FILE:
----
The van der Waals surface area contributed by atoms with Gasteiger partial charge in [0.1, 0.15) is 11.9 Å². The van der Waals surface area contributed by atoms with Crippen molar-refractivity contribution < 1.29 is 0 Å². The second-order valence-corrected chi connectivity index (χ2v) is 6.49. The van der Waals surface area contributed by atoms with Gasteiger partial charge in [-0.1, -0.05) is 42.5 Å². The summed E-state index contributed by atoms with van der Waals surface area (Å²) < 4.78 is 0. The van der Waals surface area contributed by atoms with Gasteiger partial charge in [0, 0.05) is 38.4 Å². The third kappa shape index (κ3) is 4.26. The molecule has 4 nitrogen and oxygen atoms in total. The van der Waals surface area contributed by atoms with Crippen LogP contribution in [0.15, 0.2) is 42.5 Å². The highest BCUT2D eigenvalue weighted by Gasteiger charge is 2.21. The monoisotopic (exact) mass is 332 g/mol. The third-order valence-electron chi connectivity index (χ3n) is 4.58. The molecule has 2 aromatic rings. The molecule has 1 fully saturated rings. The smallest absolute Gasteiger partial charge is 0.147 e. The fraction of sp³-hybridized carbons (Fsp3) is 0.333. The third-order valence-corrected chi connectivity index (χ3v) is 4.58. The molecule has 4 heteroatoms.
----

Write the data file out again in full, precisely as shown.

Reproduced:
The van der Waals surface area contributed by atoms with Gasteiger partial charge in [0.1, 0.15) is 11.9 Å². The van der Waals surface area contributed by atoms with Crippen molar-refractivity contribution < 1.29 is 0 Å². The second-order valence-corrected chi connectivity index (χ2v) is 6.49. The van der Waals surface area contributed by atoms with Gasteiger partial charge in [-0.1, -0.05) is 42.5 Å². The summed E-state index contributed by atoms with van der Waals surface area (Å²) < 4.78 is 0. The van der Waals surface area contributed by atoms with Gasteiger partial charge in [0, 0.05) is 38.4 Å². The third kappa shape index (κ3) is 4.26. The molecule has 4 nitrogen and oxygen atoms in total. The van der Waals surface area contributed by atoms with Crippen LogP contribution in [0.15, 0.2) is 42.5 Å². The highest BCUT2D eigenvalue weighted by Gasteiger charge is 2.21. The monoisotopic (exact) mass is 332 g/mol. The third-order valence-electron chi connectivity index (χ3n) is 4.58. The molecule has 2 aromatic rings. The molecule has 1 fully saturated rings. The smallest absolute Gasteiger partial charge is 0.147 e. The fraction of sp³-hybridized carbons (Fsp3) is 0.333. The third-order valence-corrected chi connectivity index (χ3v) is 4.58. The molecule has 4 heteroatoms.